May 3, 2012

RETRO ACTIVE: The Specials (2000)

by Nick Schager

The Specials

[This week's "Retro Active" pick is inspired by Marvel's superhero-team extravaganza The Avengers.]

Released before 2002's Spider-Man and the ensuing (and still-ongoing) onslaught of CG superhero spectacles, The Specials is something like Watchmen-lite, with its deconstruction performed not with an incisive scalpel but a feathery sarcastic touch. Unlike screenwriter James Gunn's more recent Super—which bluntly delved into the psychosexual madness underlying masked avengers' vigilantism—his prior likeminded effort is a humorously cheeky affair, focusing on a mundane day in the life of The Specials, the "sixth or seventh greatest superhero team in the world." That ragtag group of do-gooders is led by The Strobe (Thomas Haden Church), a pompous blowhard whose arrogance—epitomized by his fondness for recounting to team members his origin story, in which he likens himself to God—is laced with a melancholy born from the realization that he's woefully low on the superhero ladder. His problems are compounded by the contempt showered on him by wife Ms. Indestructible (Paget Brewster), who's secretly sleeping with smug Weevil (Rob Lowe), as well as by a bunch of paranormal misfits that include, among others, blue-skinned sexual degenerate Amok (Jamie Kennedy), dim-witted strongman U.S. Bill (Mike Schwartz), ill-tempered ghoul-summoning Death Girl (Judy Greer), and shrinking Minute Man (Gunn), whose name is constantly mispronounced "Minuteman" ("Do I look like a soldier from the Revolutionary War?").

The Specials

Dysfunction is the Specials' specialty, though that seems poised to change with the forthcoming unveiling of their action figures (an honor akin to the Oscars). Still, even that momentous event is downplayed by Gunn's tale as merely another facet of the daily drudgery faced by superheroes, who operate out of an office fielding requests from weirdoes (Ms. Invincible explains to a caller that they don't have archival nude photos of past members), and spend most of their time having pity parties about lack of recognition (Weevil says that being a Special is akin to being "the last sailor in line behind the whore"). Gunn shrewdly casts superheroism as a vocation driven by marketing concerns: Minute Man worries his costume is too "gay," and a rival outfit recruits Weevil because his blue outfit fills a need for their upcoming Beanie Baby dolls. Those concerns, however, never supersede Gunn's characterizations of his protagonists as goofy, socially screwy outcasts searching for acceptance and community. That portrait is aided by Real World-style confessional interviews in which the Specials' latent anger, misery, emotional retardation and bizarreness comes to the fore, never funnier than when Minute Man crazily opines (after failing to woo new recruit Nightbird (Jordan Ladd), "The great thing about not getting the person that you love is that you can still think about that person and masturbate, which is essentially the same thing."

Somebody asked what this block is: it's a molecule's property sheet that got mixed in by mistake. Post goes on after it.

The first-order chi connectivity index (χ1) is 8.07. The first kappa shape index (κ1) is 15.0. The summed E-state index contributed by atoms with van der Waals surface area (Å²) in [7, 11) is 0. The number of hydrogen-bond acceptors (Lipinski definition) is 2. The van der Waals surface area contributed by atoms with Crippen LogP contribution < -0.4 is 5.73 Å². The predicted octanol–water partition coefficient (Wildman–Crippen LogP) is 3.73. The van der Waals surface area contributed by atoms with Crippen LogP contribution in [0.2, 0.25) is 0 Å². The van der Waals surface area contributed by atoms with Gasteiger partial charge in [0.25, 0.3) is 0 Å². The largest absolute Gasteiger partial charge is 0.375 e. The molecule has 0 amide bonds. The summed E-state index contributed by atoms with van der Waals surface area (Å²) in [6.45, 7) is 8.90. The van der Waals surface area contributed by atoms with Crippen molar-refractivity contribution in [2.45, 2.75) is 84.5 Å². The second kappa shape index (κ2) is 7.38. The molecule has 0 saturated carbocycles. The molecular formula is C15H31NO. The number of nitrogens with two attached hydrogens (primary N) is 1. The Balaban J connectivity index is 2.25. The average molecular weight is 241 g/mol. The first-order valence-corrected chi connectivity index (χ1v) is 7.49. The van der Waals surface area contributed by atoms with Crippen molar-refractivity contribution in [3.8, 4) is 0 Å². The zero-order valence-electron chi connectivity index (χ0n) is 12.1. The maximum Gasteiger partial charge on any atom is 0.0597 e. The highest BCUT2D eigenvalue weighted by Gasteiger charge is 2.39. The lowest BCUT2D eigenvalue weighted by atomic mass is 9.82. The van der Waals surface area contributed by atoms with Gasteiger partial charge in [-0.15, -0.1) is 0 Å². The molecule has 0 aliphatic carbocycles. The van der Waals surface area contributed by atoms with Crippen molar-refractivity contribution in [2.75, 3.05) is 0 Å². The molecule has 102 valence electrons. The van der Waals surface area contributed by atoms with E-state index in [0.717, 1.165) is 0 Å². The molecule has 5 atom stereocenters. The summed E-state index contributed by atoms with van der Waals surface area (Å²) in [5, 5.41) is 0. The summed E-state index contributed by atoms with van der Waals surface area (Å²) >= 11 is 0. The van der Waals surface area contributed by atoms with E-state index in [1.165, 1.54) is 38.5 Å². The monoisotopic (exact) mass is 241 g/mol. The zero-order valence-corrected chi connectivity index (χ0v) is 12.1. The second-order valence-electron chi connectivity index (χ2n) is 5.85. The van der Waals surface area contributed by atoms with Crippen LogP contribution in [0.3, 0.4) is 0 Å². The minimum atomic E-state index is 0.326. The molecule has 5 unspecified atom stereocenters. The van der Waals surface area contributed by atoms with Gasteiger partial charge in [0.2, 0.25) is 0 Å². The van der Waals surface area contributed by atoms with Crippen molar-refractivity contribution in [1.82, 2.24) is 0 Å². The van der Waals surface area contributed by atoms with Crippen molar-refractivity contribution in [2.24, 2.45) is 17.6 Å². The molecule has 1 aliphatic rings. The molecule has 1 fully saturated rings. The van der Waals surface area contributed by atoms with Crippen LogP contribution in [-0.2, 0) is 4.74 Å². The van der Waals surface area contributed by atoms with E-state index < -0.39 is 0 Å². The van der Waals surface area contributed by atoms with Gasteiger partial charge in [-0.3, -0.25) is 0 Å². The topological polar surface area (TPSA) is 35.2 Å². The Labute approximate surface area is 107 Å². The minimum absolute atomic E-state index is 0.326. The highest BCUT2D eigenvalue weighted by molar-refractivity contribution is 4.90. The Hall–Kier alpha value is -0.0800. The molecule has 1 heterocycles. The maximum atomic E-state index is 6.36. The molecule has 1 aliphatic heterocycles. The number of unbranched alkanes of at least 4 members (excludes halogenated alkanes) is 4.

The Specials

The fact that it preceded the last decade's superhero blockbuster trend likely contributed to The Specials' under-the-radar fate, though equally culpable for a lack of recognition is Craig Mazin's direction, which is so flat, ungainly and all-around uninspired that the film resembles a second-rate sitcom. Mazin never met a medium-shot he didn't want to light in dull hues and frame in the gawkiest way imaginable, and the effect is that the aesthetics—while mirroring the material's depiction of the Specials' routine busywork and bickering—work at odds with the zippiness of Gunn's script. That's most notable during a paparazzi-flashbulbed blow-up between Strobe and Ms. Indestructible about her infidelity, with Mazin barely able to even shoot a single punch to the face without employing graceless edits, and then ending the scene with time-lapse dissolves that have all the panache of an amateurish wedding video. That form-content dissonance drains The Specials of considerable electricity, although not enough to sabotage its funniest sequence, in which the Specials' toys wind up looking nothing like the members, with Minute Man turned into an African-American, Death Girl reimagined as a meat thermometer-wielding evil clown, and genius Mr. Smart (Jim Zulevich) given a Richard Dawson head.

The Specials

Gunn doesn't do much with his initial new-recruit-joins-the-team narrative strand, but the shagginess of the action proper is befitting a story about personal and professional disappointment, insecurity and ennui. Scant drama emerges from Weevil and Death Girl contemplating offers to join other crews, Amok thinking about returning to his youthful villainous ways (which involved trying to give the world scabies), and Strobe's petulant attempt to disband the Specials. Regardless, Gunn's writing, rooted in a deep familiarity of superhero lore that never leads to allusion-overload, has a crackling energy that's enlivening. The Specials is one-note, and yet that one-note is a strong one that reaps consistent laughs, as with U.S. Bill, a dumb-guy-says-dumb-things caricature whose non-sequitur idiocy is nonetheless hilarious, be it his opining about cocktail punch "Some things have flavors that taste good on your tongue, dontcha think?" or crazily cackling at a shadow on the wall behind his mother's head that makes it look like she's wearing a hat. Most amazing about Gunn's deconstructionist work, however, is that via the profane Amok—a desperate misfit with borderline rape-fantasy sexual hang-ups—he manages the superhuman feat of making Jamie Kennedy mildly amusing.

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Posted by ahillis at May 3, 2012 2:05 PM